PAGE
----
Check out the links above - the Time Team site has a more in depth history of the site and Free Frank. The cemetery was particularly fascinating, although the show didn't spend a lot of time on it. It was African American only and set slightly away from the town. They make a quick reference to how African American funeral rituals were culturally distinct and important, and touch on a few theories regarding cemeteries (particularly the association with flowing water). If you'd like to know more, here's a couple of books:

Passed on: African American Mourning Stories - includes a lot of 20th century material, but also includes discussions of earlier traditions. Thought provoking - I'd never really considered the effect segregation and racism had on burials, funeral customs, and the funeral industry as a whole in both the North and South.

The Afro-American Tradition in Decorative Arts - includes a short chapter on Vernacular or Folk grave markers, a great resource. Worth the price if you're interested in the field, but you might want to check it out in the library first. Vlach has produced several books on the subject, I don't think you'll go wrong with any of them as he seems a very solid scholar. Sphere: Related Content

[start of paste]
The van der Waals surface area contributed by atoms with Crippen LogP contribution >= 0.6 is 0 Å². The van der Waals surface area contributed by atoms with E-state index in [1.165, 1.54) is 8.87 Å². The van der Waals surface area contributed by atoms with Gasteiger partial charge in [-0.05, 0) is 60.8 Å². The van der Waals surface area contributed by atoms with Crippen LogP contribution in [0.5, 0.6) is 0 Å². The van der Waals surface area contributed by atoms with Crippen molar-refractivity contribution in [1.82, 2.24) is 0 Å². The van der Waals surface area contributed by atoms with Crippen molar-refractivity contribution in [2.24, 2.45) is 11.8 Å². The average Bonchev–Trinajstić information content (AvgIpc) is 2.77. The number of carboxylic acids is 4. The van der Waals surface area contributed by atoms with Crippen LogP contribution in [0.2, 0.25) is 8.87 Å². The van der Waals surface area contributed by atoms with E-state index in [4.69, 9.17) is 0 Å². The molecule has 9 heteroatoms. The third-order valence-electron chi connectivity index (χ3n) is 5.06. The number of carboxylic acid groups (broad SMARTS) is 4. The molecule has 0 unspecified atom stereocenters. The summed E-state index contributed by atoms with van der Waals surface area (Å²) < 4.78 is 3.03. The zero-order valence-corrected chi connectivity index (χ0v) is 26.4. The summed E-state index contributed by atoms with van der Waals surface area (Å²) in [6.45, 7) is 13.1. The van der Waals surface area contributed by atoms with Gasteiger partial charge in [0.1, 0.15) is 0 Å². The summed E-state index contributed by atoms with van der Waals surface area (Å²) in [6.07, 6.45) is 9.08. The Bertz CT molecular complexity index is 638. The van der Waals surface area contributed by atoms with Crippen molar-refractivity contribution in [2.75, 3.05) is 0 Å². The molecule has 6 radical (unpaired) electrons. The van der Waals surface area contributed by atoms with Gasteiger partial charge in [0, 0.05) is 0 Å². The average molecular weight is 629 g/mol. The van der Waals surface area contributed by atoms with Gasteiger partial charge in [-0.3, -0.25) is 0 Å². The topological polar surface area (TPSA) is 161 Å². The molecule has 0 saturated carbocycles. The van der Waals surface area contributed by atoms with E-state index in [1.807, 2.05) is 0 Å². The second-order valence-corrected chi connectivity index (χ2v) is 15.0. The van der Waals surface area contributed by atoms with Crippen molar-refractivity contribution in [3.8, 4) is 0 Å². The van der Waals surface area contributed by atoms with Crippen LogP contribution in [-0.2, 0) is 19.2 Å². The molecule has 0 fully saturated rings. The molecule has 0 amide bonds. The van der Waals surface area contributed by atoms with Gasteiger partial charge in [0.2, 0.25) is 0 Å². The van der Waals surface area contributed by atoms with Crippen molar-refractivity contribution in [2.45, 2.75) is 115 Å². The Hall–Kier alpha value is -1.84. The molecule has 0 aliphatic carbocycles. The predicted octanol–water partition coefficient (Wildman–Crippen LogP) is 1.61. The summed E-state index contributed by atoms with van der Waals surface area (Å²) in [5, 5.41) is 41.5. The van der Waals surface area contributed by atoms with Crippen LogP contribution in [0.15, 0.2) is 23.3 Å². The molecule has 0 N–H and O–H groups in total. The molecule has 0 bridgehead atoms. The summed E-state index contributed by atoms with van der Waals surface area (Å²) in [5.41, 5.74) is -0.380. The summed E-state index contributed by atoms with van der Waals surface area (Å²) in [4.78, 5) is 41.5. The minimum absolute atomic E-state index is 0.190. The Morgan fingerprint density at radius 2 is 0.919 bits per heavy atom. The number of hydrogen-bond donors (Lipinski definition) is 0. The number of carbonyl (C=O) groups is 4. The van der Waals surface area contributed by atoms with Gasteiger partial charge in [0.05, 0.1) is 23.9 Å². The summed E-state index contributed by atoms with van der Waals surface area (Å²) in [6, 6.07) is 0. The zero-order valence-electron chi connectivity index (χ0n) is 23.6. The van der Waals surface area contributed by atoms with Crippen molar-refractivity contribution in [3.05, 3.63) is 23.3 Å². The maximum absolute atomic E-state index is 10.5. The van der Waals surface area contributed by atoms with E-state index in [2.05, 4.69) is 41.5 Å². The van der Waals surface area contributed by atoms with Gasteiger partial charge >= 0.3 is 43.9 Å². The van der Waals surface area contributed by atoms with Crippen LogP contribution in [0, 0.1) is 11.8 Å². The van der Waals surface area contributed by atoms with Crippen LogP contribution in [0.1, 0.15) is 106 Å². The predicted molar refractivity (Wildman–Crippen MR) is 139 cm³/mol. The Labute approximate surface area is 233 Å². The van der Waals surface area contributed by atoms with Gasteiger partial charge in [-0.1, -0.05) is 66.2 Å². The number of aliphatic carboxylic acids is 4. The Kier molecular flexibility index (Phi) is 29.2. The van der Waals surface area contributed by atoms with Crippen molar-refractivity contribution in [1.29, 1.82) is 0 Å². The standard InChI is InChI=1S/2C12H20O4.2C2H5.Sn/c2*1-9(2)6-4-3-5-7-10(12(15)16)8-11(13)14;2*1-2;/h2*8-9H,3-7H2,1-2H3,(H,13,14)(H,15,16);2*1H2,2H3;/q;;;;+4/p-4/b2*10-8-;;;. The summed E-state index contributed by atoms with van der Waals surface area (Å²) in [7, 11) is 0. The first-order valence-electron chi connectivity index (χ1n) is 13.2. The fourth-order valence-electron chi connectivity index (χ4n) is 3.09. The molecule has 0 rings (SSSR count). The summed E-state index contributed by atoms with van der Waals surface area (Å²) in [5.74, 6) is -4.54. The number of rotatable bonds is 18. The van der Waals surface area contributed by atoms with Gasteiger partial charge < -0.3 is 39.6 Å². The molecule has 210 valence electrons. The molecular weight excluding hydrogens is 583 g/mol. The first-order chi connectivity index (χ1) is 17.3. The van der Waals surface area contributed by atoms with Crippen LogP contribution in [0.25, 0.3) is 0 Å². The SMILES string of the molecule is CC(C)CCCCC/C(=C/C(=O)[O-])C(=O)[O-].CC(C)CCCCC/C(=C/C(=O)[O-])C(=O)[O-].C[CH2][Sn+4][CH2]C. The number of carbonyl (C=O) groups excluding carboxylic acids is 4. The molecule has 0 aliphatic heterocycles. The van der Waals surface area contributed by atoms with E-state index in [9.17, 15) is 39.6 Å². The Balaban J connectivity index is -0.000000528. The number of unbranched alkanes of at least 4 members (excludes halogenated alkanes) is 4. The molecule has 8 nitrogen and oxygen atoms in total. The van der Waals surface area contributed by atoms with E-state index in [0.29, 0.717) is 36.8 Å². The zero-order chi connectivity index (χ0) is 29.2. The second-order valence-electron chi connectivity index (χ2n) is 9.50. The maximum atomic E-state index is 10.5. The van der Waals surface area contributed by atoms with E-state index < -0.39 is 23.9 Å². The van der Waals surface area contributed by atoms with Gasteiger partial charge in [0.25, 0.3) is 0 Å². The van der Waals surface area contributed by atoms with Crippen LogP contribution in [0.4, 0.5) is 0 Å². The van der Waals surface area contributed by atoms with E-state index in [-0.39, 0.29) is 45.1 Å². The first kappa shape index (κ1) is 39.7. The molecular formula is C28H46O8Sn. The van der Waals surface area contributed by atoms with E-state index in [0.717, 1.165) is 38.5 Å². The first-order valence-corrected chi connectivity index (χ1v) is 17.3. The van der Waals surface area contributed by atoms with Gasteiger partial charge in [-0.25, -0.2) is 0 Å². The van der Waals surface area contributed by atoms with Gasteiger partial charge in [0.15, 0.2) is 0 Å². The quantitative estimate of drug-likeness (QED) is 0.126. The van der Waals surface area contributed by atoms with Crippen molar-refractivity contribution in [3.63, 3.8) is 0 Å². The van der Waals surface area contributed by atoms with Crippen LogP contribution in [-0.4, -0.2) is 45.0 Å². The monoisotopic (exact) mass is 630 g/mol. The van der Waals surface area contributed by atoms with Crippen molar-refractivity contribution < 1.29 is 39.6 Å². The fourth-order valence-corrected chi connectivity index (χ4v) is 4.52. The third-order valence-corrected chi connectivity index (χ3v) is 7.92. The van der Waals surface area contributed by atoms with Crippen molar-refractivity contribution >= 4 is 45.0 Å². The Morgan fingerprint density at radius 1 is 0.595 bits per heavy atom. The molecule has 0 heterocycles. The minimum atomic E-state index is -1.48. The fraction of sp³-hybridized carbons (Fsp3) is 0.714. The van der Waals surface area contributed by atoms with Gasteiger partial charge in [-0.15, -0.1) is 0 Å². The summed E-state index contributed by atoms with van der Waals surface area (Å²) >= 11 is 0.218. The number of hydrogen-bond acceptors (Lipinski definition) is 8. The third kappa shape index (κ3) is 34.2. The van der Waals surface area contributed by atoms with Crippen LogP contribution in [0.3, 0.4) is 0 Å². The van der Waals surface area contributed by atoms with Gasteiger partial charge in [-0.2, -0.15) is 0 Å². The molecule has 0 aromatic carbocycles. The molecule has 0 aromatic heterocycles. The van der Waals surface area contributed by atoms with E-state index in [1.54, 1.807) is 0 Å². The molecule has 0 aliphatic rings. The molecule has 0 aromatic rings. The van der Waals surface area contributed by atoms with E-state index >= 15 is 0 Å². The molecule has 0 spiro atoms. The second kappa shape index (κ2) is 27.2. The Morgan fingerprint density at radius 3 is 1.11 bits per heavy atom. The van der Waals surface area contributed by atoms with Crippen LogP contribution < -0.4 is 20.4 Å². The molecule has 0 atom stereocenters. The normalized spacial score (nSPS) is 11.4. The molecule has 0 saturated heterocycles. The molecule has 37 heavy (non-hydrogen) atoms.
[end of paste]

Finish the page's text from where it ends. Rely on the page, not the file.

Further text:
Friday, July 17, 2009

Update on Mound in Oxford, Alabama

This morning I received an email from Dan Whisenhunt, a reporter with the Anniston Star letting me know that they broke the original story. I'd linked to the Birmingham News in my recent posts, but it appears they picked the story up off the AP wire from the Star. Usually when I'm not close enough to visit a site in person I attempt to find the newspaper for the town where the event happens or the closest large city - this technique let me down this time.